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Managing Python Environments in Aqueduct

As an ML orchestration system, Aqueduct’s core functionality revolves around running workflows of Python functions in the cloud. This requires the cloud environment to match the Python environment in which the workflow was built — both the Python version and any library dependencies. Mismatches can lead to a number of difficult-to-debug errors like serialization bugs and numerical inconsistencies that cause NaNs and diverging algorithms.

At first glance, Python environment management might seem easy: simply install the right Python version and matching library dependencies in the cloud before running each function, right. As always, the devil is in the details. Our cloud environment may have other Python code running — other applications or other Aqueduct workflows — and each one of these workloads might have a unique, conflicting set of dependencies. As such, naively installing the packages for each function can cause new or existing workloads to unexpectedly break.

For those of you familiar with cloud infrastructure, this is a classic challenge around environment isolation that can be solved with containerization or virtual machines. Unfortunately, many of the teams we’ve interviewed don’t have the scale or ops expertise to justify running their workflows on anything but a single server. After all, why make things more complicated than they need to be? Within a single server, Docker containers can quickly eat up disk space and slow down performance — not to mention the headache of building a Docker container every time you run a workflow.

This leaves us with the challenge of supporting efficient, lightweight Python environment isolation on a single server. We settled on Conda as our isolation mechanism, as it’s the de factostandard for Python environment isolation.

Our solution is conceptually simple: For each Python function Aqueduct runs, it creates a Conda environment with the matching Python version and library dependencies and runs the function within that environment. Because functions are always executed in newly created Conda environments, other applications and pipelines are unaffected.

While this naively achieves environment isolation, building a new Conda environment for each function is both slow and consumes significant storage space — each environment can be a few GBs in size.

Consider a function that requires Python 3.9 and the scikit-learn package. To run this function with Conda, the following needs to happen:

For a single function, setting up a new environment adds a 63 second overhead, and this environment takes 978 MB of storage space. Most workflows will share a single Python version and set of dependencies across all their functions, so repeating this work for every stage of a potentially-large workflow would be silly.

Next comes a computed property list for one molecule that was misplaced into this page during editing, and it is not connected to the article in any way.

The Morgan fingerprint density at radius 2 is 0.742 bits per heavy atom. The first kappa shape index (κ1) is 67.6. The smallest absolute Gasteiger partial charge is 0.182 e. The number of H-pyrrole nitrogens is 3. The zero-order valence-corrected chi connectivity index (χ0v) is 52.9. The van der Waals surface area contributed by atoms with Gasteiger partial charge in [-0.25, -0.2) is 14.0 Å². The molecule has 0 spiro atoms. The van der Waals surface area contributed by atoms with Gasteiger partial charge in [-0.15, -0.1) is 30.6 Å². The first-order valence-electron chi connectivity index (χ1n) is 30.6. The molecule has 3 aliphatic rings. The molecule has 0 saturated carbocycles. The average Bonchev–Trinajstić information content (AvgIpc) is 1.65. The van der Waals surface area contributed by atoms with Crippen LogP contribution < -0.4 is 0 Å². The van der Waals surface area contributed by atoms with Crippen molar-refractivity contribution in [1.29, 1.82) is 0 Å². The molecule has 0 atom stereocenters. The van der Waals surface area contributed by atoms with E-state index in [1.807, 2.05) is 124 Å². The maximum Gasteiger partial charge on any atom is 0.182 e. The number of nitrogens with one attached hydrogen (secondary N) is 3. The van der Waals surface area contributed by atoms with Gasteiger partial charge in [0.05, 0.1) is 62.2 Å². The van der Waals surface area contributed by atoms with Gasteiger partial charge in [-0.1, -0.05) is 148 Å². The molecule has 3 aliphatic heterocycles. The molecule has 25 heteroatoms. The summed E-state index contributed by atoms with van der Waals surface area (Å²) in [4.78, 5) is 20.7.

There are two techniques Aqueduct uses to reduce this overhead: inheriting and reusing environments.

Environment Inheritance

From the example above, we can see that each Conda environment requires a Python version, the aqueduct-ml package, and any additional function-specific dependencies. The first two components are shared across all functions, so we optimize environment creation by pre-configuring Conda environments for each Python version (e.g., Python 3.9) with Aqueduct installed.

When creating a new environment for a function, we inherit from the base environment and only install custom dependencies in that environment. In the third command, we use conda develop to link the dependencies pre-installed in the base environment (which has minimal, shared requirements) into the new environment.

Compared to building each environment from scratch, this approach saves us 56 seconds (89%) per-function for every function using Python 3.9. We also save 745 MB (76%) of storage for each new environment.

Environment Reuse

Functions within a workflow also usually share the same library dependencies. Of course, this might not be true for complex workflows, but this allows Aqueduct to optimize for the common case by reusing previously created environments.

For each environment, we compute a “signature” for the environment by hashing the Python version and the installed dependencies. This signature is stored in our metadata database, and when a new function arrives, we check the database for a matching signature. If one exists, we simply switch to that environment to run the function1, which only takes an additional 0.8 seconds — that’s another 88% improvement over the inherited environment. If there is no match, we fall back to using the inheritance technique above to create a new environment.

Existing Conda environments become obsolete when the user deletes a workflow or updates a workflow with new requirements. To avoid ever-growing storage use, we garbage collect deprecated environments on workflow change and deletion.

Wrapping Up

Managing Python environments in the cloud can be a complex task, especially when dealing with conflicting requirements for different functions. Aqueduct uses Conda to create isolated environments for each function and leverages inheritance and reuse to optimize performance over a naive solution. This minimizes set-up and management, achieves clean environment isolation, and adds minimal performance overhead.

Of course, for more complex workflows, Aqueduct supports executing workflows on Kubernetes, AWS Lambda, and Spark or Databricks (coming soon). We’d love to hear your thoughts and feedback on what we’re building — check out our docs on setting up Conda, download the Aqueduct open-source project, or join our community Slack to say hi!

1Note that this assumes that every function is side effect-free and isn’t installing dependencies without Aqueduct’s knowledge. Aqueduct doesn’t currently prevent this, but this is a challenge for another day.

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